Office water cooler conversations are being replaced with instant messages and emojis.
It's a change many American workers are embracing, according to a January survey commissioned by Slack.
"It's giving people value," said Jaime DeLanghe, Slack's senior principal of project management. "People are taking the tools they have in social media, or in texting with their friends, and bringing them into a work context."
Seventy percent of people who responded to the survey said they prefer when co-workers communicate informally, and that it helps people avoid miscommunication.
Companies are "really moving from the formal, calcified processes," according to DeLanghe. "They're moving to much more casual, always-on, always-available chat. They're able to resolve issues more quickly, they have much better client outcomes, and they're able to build stronger relationships over the long term."
The changes go beyond a simpler sentence structure.
Sixty-six percent of people said the use of emoji and GIFs in conversation helped them feel more authentic. Seventy-eight percent said the new tools make work feel more friendly and inclusive.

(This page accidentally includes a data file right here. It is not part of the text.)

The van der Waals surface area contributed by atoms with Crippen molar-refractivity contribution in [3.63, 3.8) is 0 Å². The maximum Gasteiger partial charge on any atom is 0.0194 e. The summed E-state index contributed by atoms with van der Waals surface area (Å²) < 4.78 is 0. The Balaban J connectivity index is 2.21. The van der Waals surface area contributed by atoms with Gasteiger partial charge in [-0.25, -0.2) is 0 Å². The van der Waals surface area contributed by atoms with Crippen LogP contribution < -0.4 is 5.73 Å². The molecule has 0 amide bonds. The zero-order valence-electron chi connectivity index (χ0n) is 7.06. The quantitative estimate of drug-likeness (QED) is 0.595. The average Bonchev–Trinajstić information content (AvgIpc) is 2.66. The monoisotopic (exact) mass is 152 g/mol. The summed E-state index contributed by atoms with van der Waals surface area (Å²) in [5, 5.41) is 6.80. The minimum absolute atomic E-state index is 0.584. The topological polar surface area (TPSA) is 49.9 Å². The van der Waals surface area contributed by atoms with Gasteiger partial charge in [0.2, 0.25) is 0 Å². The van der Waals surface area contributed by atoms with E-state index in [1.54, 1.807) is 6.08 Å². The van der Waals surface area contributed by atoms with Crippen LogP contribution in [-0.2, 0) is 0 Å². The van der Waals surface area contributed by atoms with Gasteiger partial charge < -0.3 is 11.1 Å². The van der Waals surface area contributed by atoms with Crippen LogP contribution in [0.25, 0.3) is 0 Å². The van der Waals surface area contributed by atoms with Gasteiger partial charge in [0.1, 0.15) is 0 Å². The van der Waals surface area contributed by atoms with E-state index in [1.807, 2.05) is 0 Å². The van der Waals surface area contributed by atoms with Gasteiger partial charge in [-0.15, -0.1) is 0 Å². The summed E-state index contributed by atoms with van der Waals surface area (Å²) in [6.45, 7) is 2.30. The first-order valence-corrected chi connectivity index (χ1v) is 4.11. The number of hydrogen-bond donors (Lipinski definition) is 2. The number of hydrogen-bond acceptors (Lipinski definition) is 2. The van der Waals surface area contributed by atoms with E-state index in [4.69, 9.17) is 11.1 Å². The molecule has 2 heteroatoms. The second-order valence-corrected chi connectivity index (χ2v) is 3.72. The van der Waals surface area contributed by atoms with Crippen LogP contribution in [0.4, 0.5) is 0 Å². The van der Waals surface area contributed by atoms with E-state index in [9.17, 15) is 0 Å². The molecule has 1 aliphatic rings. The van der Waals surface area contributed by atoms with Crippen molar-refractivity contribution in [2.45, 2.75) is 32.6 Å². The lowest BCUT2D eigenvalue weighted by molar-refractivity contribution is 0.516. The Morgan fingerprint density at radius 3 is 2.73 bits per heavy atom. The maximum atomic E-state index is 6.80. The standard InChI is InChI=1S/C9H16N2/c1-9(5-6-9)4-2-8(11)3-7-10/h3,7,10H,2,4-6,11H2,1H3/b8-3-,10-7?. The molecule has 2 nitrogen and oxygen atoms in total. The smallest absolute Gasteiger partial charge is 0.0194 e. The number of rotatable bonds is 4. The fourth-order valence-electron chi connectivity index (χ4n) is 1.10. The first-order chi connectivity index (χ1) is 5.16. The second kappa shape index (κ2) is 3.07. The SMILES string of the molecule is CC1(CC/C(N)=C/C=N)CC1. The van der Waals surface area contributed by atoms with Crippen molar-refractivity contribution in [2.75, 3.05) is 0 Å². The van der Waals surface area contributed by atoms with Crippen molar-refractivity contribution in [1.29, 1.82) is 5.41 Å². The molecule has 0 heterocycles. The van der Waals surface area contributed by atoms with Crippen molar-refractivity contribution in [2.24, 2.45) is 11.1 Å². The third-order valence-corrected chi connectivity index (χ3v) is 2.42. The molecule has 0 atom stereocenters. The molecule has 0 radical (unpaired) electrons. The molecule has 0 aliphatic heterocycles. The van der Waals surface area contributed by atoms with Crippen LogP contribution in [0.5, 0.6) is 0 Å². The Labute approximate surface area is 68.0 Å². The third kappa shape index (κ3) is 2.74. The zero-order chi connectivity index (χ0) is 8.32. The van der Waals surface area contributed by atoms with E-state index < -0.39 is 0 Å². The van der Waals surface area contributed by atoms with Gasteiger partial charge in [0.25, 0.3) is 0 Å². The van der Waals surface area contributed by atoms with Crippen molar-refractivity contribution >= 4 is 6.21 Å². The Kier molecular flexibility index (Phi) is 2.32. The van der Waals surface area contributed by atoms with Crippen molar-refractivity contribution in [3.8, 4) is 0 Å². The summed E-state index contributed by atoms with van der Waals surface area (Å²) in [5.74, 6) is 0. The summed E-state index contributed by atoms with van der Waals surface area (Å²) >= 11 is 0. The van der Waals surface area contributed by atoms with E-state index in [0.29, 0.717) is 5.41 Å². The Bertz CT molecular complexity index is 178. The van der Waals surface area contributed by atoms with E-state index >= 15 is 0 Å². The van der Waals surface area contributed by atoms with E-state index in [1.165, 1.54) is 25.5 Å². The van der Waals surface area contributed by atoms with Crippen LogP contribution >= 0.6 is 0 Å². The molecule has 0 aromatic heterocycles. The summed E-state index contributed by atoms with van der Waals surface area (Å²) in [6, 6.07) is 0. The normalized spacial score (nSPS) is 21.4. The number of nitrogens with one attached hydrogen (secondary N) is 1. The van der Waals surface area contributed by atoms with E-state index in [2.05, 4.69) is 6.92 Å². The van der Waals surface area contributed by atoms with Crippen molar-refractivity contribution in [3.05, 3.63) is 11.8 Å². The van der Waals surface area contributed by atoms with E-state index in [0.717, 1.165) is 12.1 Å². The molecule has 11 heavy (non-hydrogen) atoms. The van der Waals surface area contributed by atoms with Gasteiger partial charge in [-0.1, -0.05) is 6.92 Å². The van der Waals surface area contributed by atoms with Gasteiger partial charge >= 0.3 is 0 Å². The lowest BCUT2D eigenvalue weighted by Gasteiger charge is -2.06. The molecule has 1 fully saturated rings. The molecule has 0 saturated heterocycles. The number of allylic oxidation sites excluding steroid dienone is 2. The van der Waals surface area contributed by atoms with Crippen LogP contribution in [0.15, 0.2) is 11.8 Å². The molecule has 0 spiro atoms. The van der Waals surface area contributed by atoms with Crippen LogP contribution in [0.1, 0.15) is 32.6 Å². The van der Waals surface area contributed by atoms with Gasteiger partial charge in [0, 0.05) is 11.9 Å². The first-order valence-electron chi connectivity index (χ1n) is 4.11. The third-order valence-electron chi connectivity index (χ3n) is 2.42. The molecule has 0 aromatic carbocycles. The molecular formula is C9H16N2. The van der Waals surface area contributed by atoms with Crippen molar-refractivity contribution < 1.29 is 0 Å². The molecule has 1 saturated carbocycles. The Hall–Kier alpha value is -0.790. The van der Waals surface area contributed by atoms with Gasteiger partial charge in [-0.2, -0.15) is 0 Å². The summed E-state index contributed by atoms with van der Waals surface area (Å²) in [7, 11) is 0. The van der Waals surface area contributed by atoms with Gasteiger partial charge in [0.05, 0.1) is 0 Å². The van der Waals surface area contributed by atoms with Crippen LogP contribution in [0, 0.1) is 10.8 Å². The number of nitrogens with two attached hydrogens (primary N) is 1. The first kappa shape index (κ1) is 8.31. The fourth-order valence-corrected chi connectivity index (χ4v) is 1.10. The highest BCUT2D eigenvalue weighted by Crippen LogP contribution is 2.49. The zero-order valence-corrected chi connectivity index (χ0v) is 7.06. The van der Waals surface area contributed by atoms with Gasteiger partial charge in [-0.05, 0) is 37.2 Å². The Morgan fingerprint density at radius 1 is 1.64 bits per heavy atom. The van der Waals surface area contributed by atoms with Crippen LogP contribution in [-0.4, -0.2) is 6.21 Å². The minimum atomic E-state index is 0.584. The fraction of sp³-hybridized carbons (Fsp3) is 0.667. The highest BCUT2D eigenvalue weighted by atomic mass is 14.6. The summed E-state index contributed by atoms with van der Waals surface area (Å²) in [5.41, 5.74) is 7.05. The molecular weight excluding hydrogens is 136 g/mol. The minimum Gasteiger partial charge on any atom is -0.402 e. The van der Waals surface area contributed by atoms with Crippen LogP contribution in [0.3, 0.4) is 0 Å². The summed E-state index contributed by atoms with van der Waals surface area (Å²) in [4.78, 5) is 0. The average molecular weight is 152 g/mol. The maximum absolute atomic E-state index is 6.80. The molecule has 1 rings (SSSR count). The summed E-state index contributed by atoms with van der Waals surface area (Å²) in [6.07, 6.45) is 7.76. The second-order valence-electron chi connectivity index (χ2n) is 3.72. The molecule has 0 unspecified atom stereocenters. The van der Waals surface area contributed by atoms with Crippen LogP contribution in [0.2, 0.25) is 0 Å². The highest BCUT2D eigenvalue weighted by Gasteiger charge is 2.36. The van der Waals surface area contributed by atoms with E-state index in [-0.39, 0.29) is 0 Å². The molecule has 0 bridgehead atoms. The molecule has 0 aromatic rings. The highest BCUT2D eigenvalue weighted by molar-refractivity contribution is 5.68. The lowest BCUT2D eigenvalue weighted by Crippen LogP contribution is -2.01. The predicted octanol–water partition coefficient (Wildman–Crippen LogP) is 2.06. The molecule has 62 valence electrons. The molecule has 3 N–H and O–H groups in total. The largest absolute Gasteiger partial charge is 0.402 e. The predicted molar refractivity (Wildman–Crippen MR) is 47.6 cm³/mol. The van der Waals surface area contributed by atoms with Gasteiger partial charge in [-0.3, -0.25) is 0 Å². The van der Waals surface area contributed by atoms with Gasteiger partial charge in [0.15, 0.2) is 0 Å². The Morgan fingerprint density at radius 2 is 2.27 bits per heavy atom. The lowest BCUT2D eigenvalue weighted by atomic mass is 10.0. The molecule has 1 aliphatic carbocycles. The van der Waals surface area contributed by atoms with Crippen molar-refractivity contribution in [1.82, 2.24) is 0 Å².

"You can actually communicate business-critical ideas with emoji," DeLanghe said. "Some people use emoji as a read receipt on a large announcement. Instead of saying, 'I got this,' you can just give a green check or a thumbs up. Or maybe you're taking care of your kids, so you change your status to include a family. Those small touches, I think, make people feel much more like they're part of the team."
The shift is revealing what people dislike about office communication, as well.
Almost two-thirds of people said they find it "off-putting" to see workplace jargon in messages.
The worst offenders are phrases like "just checking in," "team player," and "keep me in the loop."
However, nearly everyone surveyed, 89%, said they use similar jargon in their workplace.
"They're using it to sound smarter," DeLanghe said. "They want to feel more professional, they want to feel more impressive, but they don't like being on the receiving end of that. They just want to get to the point."
Those phrases can carry over into workplace relationships.
"It was quite amazing to see how many people who worked remotely had a clear dislike of a coworker because of their communication habits," DeLanghe said. "And I don't think it was surprising. Everyone has had a leader where they could pull out their jargon bingo card and they're like, 'OK, how many times are they going to say X, Y or Z here?'"
There are still places for formality in the workplace, according to DeLanghe. She pointed to large group chats and chats with company leadership as two instances that require a more refined tone.
She also suggested starting separate threads for business-critical conversations and low-key chats.
"You can have fun in one space, but know that if you have something really critical that you need to take action against, it's in a different place," DeLanghe said. "Reading the digital room is sort of the most important thing to keep in mind."